What atmosphere does Harper Lee create in To Kill A Mockingbird?

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readerofbooks eNotes educator| Certified Educator

The first chapter of the book does an excellent job in setting the tone or atmosphere of the whole book. Here is what Lee says:

A day was twenty-four hours long but seemed longer. There was no hurry, for there was nowhere to go, nothing to buy and no money to buy it with, nothing to see outside the boundaries of Maycomb County.

The tone is that Maycomb is a sleepy town, where everyone knows everyone else, and nothing ever happens. To add to this, things don't change, and people certainly do not change. Things are just the way they are. 

As the book progresses, something does happen in Maycomb. There is a trial of a black man, Tom Robinson. He is unjustly accused and found guilty. We would think that people would be in an uproar at this, but Maycomb is Maycomb, calm and nothing ever happens. So, after the death of Tom, things go back to normal. People don't change and just go on with their lives. This is the sad reality of the the town.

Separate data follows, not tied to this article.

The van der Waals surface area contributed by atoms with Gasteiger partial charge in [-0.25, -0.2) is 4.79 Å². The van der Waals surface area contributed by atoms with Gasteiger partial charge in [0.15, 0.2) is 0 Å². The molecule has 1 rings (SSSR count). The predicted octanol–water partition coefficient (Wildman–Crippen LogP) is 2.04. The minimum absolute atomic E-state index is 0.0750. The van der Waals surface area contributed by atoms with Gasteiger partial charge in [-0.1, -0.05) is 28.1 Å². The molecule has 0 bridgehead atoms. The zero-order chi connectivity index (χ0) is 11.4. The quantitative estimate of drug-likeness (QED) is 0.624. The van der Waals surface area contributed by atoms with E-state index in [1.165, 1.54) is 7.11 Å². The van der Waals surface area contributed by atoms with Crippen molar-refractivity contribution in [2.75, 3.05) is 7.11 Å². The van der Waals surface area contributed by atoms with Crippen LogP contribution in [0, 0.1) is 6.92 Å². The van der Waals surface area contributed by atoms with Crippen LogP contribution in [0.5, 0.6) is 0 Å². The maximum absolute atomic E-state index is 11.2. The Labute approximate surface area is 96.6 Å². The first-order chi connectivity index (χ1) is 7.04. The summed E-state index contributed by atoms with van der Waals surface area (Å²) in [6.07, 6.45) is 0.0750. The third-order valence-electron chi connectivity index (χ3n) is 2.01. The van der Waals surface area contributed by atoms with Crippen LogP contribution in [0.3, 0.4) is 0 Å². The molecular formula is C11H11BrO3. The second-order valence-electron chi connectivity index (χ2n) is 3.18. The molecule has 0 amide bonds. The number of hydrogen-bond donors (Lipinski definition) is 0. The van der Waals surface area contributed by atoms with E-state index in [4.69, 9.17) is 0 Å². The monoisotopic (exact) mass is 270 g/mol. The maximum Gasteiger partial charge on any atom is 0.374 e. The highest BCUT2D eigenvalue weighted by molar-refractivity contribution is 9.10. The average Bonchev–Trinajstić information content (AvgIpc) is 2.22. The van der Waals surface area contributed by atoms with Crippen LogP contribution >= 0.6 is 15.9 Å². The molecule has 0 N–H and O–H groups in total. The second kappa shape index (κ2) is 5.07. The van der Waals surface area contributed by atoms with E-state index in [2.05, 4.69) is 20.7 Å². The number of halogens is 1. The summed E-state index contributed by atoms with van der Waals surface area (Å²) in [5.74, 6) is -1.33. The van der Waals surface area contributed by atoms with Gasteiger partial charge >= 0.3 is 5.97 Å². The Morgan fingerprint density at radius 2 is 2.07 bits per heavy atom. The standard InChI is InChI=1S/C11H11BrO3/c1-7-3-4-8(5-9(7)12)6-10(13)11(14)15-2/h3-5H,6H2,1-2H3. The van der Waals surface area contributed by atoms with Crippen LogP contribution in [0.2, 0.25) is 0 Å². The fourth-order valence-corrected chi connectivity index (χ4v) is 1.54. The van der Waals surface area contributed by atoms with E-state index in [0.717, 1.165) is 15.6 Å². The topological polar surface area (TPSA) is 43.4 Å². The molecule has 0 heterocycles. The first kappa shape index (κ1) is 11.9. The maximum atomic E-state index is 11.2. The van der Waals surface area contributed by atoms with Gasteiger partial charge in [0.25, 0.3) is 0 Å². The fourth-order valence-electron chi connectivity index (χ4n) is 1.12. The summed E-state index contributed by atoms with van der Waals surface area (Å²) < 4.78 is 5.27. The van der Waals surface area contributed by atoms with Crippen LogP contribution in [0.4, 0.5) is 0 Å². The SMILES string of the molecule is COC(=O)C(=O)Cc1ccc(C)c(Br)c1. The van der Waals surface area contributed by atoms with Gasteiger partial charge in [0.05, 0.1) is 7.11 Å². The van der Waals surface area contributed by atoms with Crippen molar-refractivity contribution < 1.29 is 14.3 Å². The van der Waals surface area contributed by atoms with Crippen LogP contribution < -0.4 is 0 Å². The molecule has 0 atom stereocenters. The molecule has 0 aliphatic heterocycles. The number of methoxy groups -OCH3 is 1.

What makes people like Atticus and Miss Maudie so heroic is that they know this, but they are willing to try to bring change. This is courage - the ability to see the challenge, even though it is huge, and commit to a task, because it is the right thing to do. 

Read the study guide:
To Kill a Mockingbird

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